This weekend past, Universal’s big hit from the 1990’s about giant prehistoric animals returned to make a humungous, record-shattering splash at the box office. I’m guessing that Warner Bros is hoping that that could do the same, as they are finally bringing Steve Alten’s Meg to the screen, and they’ve roped in Eli Roth to do it for them.
Variety is reporting that the Hostel and Cabin Fever director has signed on to direct an adaptation of Alten’s 1997 New York Times bestseller “Meg: A Novel of Deep Terror”, a sci-fi thriller about a paleontologist who discovers that a 60-foot Megalodon shark – a monstrous creature, one of the largest and deadliest predators ever, that has been thought to be extinct for millions of years – has actually survived in the deepest parts of the ocean and is now threatening to start hunting close to the surface. The novel was a massive hit and has spawned five sequels in the years since.
A feature film adaptation of Meg has actually been in development since the first book was originally released, but nobody has been able to get it going yet. Disney originally had the best shot, but it fell apart when they couldn’t get the job done before competitor shark pic Deep Blue Sea made its debut. Eighteen years and many studio attempts and script drafts later, WB are finally starting to get the ball rolling, more than likely thanks to Jurassic World‘s incredible recent success.
This latest attempt will be using the last draft of the script by Lara Croft Tomb Raider: The Cradle of Life screenwriter Dean Georgaris, which WB is apparently very high on, but which admittedly, isn’t much of a confidence booster for me.
The tapping of Roth to helm could be an inspired choice though, because although he’s never helmed a big budget CGI tentpole before, his career has definitely had strong B-movie and suspense thriller (with heavy doses of gory violence) moments, all of which will probably come into play here.
There’s no release date as of yet, but Roth has been very active lately after years of relative quiet. He has cannibal horror flick Green Inferno and the Keanu Reeves home-invasion thriller Knock Knock both releasing soon. More relevantly though, he’s also about to host Discovery Channel’s Shark Week and Shark After Dark. Research maybe?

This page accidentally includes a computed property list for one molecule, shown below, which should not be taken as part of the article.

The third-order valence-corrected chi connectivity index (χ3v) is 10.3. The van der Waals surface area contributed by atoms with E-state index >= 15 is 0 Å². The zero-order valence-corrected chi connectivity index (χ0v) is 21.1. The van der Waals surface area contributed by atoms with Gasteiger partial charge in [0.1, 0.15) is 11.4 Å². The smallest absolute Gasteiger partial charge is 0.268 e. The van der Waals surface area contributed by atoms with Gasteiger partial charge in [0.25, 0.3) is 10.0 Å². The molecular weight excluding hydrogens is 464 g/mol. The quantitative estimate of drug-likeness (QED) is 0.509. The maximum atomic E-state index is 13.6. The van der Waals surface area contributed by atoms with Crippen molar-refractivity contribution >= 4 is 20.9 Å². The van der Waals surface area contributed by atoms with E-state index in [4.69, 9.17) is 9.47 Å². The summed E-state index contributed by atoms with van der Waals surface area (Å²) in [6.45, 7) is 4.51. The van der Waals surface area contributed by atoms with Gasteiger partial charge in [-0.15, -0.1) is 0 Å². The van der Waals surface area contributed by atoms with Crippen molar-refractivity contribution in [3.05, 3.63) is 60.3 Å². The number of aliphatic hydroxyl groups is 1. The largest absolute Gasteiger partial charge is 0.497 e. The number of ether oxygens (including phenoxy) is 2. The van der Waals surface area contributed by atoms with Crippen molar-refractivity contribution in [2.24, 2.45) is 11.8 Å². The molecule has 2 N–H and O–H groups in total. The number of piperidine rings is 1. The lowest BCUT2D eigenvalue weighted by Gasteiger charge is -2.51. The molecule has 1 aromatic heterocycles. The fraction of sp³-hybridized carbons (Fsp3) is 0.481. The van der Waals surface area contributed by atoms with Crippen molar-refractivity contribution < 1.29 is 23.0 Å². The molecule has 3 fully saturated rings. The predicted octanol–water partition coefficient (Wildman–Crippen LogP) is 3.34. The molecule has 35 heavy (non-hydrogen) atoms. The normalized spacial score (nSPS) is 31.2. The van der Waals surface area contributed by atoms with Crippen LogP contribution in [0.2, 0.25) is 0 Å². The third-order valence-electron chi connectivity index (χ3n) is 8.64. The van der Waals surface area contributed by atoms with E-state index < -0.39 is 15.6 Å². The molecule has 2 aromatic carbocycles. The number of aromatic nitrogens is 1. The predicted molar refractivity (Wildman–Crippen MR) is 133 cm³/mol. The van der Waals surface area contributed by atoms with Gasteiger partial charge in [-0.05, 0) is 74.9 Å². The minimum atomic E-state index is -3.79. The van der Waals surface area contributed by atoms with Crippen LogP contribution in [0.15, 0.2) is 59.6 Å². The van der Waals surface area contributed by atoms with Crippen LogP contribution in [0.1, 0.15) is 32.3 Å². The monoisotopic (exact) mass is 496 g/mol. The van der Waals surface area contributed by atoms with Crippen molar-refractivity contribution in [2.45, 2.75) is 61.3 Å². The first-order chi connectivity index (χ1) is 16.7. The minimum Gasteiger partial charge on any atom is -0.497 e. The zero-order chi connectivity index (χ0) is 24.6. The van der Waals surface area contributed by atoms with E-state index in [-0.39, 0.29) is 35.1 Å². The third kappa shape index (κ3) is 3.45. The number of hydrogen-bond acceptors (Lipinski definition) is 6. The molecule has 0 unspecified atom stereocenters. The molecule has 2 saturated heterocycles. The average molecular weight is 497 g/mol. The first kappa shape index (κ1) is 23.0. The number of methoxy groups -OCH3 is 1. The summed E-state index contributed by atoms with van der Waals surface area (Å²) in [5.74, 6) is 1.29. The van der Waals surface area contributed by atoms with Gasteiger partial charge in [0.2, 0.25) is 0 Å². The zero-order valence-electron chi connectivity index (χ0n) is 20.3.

Georgaris’ script is said to transplant the book’s action from the coast of California to China, a move that no doubt played a huge part in getting Gravity Pictures on-board, as the Beijing based production company will co-finance the film and distribute it in China. This move would make Meg just the latest high-profile blockbuster (others include Transformers 4 and Iron Man 3) which adds Chinese elements to its script as a means to appeal to what is rapidly becoming one of the biggest movie markets on the planet.
Here’s the full synopsis for Alten’s novel taken from his official site.
On a top-secret dive into the Pacific Ocean’s deepest canyon, Jonas Taylor found himself face-to-face with the largest and most ferocious predator in the history of the animal kingdom. The sole survivor of the mission, Taylor is haunted by what he’s sure he saw but still can’t prove exists – Carcharodon megalodon, the massive mother of the great white shark. The average prehistoric Meg weighs in at twenty tons and could tear apart a Tyrannosaurus rex in seconds.
Written off as a crackpot suffering from post-traumatic stress disorder, Taylor refuses to forget the depths that nearly cost him his life. With a Ph.D. in paleontology under his belt, Taylor spends years theorizing, lecturing, and writing about the possibility that Meg still feeds at the deepest levels of the sea. But it takes an old friend in need to get him to return to the water, and a hotshot female submarine pilot to dare him back into a high-tech miniature sub.
Diving deeper than he ever has before, Taylor will face terror like he’s never imagined, and what he finds could turn the tides bloody red until the end of time. MEG is about to surface. When she does, nothing and no one is going to be safe, and Jonas must face his greatest fear once again.
Last Updated: June 18, 2015